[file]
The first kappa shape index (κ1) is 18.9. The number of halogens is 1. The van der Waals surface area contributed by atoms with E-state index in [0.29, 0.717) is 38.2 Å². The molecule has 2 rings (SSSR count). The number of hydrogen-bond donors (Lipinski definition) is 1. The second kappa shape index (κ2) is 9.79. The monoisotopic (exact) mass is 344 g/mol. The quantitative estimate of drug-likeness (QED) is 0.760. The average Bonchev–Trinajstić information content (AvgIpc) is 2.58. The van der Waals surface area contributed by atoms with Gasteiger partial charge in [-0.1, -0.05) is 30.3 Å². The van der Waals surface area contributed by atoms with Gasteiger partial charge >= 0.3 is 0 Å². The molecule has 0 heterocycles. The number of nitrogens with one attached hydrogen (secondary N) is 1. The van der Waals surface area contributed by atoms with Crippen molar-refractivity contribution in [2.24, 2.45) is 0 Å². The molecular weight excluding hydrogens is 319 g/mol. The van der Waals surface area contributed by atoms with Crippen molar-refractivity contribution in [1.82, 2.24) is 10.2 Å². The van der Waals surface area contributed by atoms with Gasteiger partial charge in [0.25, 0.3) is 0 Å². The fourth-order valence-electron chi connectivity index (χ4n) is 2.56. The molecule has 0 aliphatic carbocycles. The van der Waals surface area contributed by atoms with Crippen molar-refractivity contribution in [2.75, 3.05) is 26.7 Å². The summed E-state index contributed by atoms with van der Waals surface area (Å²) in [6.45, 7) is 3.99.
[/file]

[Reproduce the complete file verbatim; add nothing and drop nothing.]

The first kappa shape index (κ1) is 18.9. The number of halogens is 1. The van der Waals surface area contributed by atoms with E-state index in [0.29, 0.717) is 38.2 Å². The molecule has 2 rings (SSSR count). The number of hydrogen-bond donors (Lipinski definition) is 1. The second kappa shape index (κ2) is 9.79. The monoisotopic (exact) mass is 344 g/mol. The quantitative estimate of drug-likeness (QED) is 0.760. The average Bonchev–Trinajstić information content (AvgIpc) is 2.58. The van der Waals surface area contributed by atoms with Gasteiger partial charge in [-0.1, -0.05) is 30.3 Å². The van der Waals surface area contributed by atoms with Gasteiger partial charge >= 0.3 is 0 Å². The molecule has 0 heterocycles. The number of nitrogens with one attached hydrogen (secondary N) is 1. The van der Waals surface area contributed by atoms with Crippen molar-refractivity contribution in [2.24, 2.45) is 0 Å². The molecular weight excluding hydrogens is 319 g/mol. The van der Waals surface area contributed by atoms with Crippen molar-refractivity contribution in [1.82, 2.24) is 10.2 Å². The van der Waals surface area contributed by atoms with Gasteiger partial charge in [0.25, 0.3) is 0 Å². The fourth-order valence-electron chi connectivity index (χ4n) is 2.56. The molecule has 0 aliphatic carbocycles. The van der Waals surface area contributed by atoms with Crippen molar-refractivity contribution in [2.75, 3.05) is 26.7 Å². The summed E-state index contributed by atoms with van der Waals surface area (Å²) in [6.45, 7) is 3.99.